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President Trump Tells Russia to Get Ready for Missile Strikes in Syria; Speaker Ryan Won't Seek Re-Election; Dow Set To Drop After Trump Taunts Russia. Aired 9-9:30a ET

Aired April 11, 2018 - 09:00   ET


ANNOUNCER: This is CNN breaking news.

[09:00:17] JOHN BERMAN, CNN ANCHOR: All right. Good morning, everyone. John Berman here. Major breaking news this morning on two fronts, in national security and politics.

As you've been hearing a huge transfer of power in Congress. Sources tell CNN that House Speaker Paul Ryan says he will not run for reelection. He's expected to make the official announcement behind closed doors any minute then we expect to hear from him at about 10:00 a.m. Eastern Time on camera shortly after that so stay tuned. We're getting new details about how and why he made this decision and about who exactly he has been telling.

The other breaking news, dateline calm and calculated, where the president of the United States just announced a missile strike and he did it on Twitter. This is the breaking news and official statement from President Trump. "Russia vows to shoot down any and all missiles fired at Syria. Get ready, Russia, because they will be coming. Nice and new and smart." Pay attention to those words. They're important. "You shouldn't be partners with a gas killing animal who kills his people and enjoys it."

So leave aside for the moment that this seems to break the president's long-standing claim that he would never telegraph military action, a larger consequence the fact that the president also noted that the U.S. relationship with Russia is worse than it had ever been and he did that all within a few minutes of bragging about stability within the White House.

This is a major escalation and rhetoric with international security consequences. We're on it from all angles starting with Abby Phillip at the White House -- Abby.

ABBY PHILLIP, CNN WHITE HOUSE CORRESPONDENT: Well, good morning, John. President Trump this morning really escalating the dispute for now the war of words with Russia on Twitter. Both telegraphing that he is going to do some kind of missile strike in Syria, but also warning Russia against an arms race.

Here's what he tweeted in addition to that one that you just mentioned, "Our relationship with Russia is worse now than it's ever been and that includes the Cold War. There's no reason for this. Russia needs us to help with their economy something that would be very easy to do and we need all nations to work together. Stop the arms race?"

The president also just seconds ago sent another tweet about the Russia investigation accusing the bad blood with Russia -- sorry, accusing the Russian investigation for contributing to the bad blood with Russia. So clearly this is something that is on his mind this morning and the back and forth between the president and Russia has been going on for the last 24 hours now, but this is a president who just a few years ago actually warned against doing this exact thing, warned against telegraphing an attack on social media. He warned against doing this sort of thing in advance of potential military action.

In some ways it seems that Russia is getting exactly what they wanted out of this president which is a tit-for-tat on social media. The president's relationship with Russia in the last week has been different from what we've seen in the past. He's called out Putin by name. He's talking in more aggressive terms about Russia than he has in quite some time, and perhaps this is a turning point for him but it's unclear exactly what this is going to mean beyond the issue in Syria.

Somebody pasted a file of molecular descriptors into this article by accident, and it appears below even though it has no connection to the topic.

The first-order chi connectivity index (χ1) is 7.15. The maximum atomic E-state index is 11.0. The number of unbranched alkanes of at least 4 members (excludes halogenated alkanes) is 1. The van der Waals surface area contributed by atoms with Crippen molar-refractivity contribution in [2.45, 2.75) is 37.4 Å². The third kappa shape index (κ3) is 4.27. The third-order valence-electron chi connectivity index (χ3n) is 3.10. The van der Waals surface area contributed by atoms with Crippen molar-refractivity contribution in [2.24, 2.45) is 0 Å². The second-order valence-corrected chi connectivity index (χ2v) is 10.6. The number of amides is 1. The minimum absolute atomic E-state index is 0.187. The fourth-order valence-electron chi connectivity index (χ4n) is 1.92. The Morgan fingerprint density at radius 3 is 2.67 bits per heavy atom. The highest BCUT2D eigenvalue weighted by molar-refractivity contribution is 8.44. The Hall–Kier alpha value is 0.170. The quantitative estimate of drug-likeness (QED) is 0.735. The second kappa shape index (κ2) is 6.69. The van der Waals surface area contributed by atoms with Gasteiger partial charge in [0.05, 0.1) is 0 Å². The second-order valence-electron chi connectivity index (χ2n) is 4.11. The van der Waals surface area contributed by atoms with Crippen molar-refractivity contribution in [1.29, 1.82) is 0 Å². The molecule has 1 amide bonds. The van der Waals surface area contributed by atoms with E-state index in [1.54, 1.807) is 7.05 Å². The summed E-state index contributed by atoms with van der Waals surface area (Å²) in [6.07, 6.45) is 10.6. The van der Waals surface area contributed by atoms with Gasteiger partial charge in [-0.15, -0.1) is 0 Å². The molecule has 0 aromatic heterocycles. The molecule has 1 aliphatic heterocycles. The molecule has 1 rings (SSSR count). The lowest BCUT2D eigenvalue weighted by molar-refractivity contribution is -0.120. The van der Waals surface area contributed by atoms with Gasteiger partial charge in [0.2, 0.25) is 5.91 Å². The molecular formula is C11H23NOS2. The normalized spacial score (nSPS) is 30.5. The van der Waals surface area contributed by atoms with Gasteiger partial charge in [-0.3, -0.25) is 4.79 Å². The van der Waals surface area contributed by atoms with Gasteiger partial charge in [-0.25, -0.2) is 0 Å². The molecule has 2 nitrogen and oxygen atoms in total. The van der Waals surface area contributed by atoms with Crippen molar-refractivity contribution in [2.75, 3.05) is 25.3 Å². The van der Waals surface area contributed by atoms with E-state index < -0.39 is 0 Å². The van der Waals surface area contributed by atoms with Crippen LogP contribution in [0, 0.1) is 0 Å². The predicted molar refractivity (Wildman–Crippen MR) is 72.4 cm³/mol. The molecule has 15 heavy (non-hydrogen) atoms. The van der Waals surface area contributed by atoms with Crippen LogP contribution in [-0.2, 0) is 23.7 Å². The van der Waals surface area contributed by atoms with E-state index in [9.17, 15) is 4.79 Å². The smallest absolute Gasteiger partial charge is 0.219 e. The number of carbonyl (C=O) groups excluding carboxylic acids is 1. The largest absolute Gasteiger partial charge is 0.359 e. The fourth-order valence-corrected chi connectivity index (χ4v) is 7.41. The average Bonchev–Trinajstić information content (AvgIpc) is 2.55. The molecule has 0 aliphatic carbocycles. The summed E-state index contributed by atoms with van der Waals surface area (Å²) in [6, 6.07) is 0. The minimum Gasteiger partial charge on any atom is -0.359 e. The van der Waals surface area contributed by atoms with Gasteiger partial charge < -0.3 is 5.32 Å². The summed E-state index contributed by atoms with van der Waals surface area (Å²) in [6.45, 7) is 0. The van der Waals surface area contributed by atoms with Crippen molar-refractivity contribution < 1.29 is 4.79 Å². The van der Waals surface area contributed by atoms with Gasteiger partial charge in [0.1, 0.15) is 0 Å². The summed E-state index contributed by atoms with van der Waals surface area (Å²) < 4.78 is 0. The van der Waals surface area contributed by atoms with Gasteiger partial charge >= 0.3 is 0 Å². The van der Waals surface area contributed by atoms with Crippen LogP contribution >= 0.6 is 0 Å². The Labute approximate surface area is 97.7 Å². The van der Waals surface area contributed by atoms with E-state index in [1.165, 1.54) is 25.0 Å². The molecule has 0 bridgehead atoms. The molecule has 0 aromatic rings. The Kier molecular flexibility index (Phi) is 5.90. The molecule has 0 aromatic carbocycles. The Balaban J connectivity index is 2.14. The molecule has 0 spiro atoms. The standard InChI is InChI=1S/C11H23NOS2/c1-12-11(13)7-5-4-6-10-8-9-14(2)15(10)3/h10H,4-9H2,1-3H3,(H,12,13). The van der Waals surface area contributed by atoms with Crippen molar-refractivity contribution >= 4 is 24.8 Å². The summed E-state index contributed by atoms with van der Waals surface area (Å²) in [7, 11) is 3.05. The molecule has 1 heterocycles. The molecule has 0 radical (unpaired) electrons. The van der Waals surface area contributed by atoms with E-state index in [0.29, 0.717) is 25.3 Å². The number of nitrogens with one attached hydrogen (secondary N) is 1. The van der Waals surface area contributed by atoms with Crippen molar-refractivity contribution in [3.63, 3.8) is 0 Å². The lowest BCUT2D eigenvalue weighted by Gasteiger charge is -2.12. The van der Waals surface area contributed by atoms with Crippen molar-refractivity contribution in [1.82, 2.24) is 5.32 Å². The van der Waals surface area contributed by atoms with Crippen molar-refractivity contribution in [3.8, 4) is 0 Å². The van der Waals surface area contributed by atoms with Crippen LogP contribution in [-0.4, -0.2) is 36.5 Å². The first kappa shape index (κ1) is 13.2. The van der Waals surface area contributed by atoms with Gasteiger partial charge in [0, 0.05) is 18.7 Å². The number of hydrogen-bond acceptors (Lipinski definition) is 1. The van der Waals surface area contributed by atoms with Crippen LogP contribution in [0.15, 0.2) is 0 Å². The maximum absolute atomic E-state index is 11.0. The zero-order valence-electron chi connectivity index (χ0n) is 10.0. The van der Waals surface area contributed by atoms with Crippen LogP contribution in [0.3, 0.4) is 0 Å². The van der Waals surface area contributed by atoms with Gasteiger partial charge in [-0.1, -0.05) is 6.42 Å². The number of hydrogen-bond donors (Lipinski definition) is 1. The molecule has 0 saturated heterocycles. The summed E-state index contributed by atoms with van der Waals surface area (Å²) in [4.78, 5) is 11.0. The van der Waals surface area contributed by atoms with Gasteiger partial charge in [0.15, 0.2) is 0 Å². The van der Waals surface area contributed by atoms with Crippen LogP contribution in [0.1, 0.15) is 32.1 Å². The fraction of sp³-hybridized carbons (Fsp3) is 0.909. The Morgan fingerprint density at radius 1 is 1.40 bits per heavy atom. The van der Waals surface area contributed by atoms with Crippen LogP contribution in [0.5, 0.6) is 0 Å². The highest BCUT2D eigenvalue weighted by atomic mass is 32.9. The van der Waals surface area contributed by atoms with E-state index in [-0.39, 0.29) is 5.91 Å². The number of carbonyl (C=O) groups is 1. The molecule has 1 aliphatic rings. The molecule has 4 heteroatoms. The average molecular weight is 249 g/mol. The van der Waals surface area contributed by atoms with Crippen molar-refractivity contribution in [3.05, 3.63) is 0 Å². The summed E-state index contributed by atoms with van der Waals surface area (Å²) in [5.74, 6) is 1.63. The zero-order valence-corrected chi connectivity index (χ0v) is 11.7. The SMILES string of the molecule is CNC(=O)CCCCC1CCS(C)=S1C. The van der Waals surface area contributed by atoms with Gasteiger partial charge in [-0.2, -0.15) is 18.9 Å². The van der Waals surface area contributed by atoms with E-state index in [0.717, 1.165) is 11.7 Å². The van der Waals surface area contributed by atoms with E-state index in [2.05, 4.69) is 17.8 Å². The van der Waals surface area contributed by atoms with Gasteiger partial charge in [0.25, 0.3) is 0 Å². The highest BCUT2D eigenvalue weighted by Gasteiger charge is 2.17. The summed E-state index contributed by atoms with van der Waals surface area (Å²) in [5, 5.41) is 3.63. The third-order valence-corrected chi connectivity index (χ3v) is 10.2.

Is it going to extend also to how he responds to Russia when it comes to election meddling? It's really not clear. The president right now just taking it all out venting on social media and also warning Russia in no uncertain terms that an attack is coming.

BERMAN: Abby Phillip at the White House. Abby, stand by for a moment because there is more breaking news.

As you suggested, the president just seemed to tie the imminent military action in Syria and the consequences with Russia to the Russia meddling investigation. This is what he wrote. "Much of the bad blood with Russia is caused with the fake and corrupt Russia investigation headed up by all Democrat loyalists or people that worked for Obama. Mueller is most conflicted of all, except Rosenstein who signed FISA and Comey letter. No collusion so they go crazy."

We're going to talk much more about what this might mean. This seems to be the first time he mentioned Rosenstein ever on Twitter. CNN has new reporting he's been musing about firing Rosenstein overnight. We'll get to that in a moment.

Back to the national security implications and what seems to be an imminent missile strike in Syria, something the president has called a nice and new and smart missile strike. What does that mean?

Our Pentagon correspondent Barbara Starr is with us -- Barbara.

BARBARA STARR, CNN PENTAGON CORRESPONDENT: Well, John, good morning. Not only showing his military intentions which he said he'd never do, declaring war on Twitter, the missiles are coming, how does the president of the United States pull back from that? It seems he is committed and he knows exactly that the Russians are watching this very carefully.

As you pointed out a minute ago, look at the tweet, the use of the word, smart, U.S. smart weapons.

[09:05:03] The Russians know that the U.S., the UK and France, which all may be involved in this have precise weapons, precision guided weapons guided to their targets by satellite. These are smart weapons. The Russians know it but the president signaling this is very important because the Russians have already keyed in on it by him saying smart weapons, the Russia's know there's only so many directions that those weapons would be fired into Syria, the Mediterranean, from Turkey in the north, possibly even from the Persian Gulf, though that is a stretch because that requires a lot of refueling and overflight rights.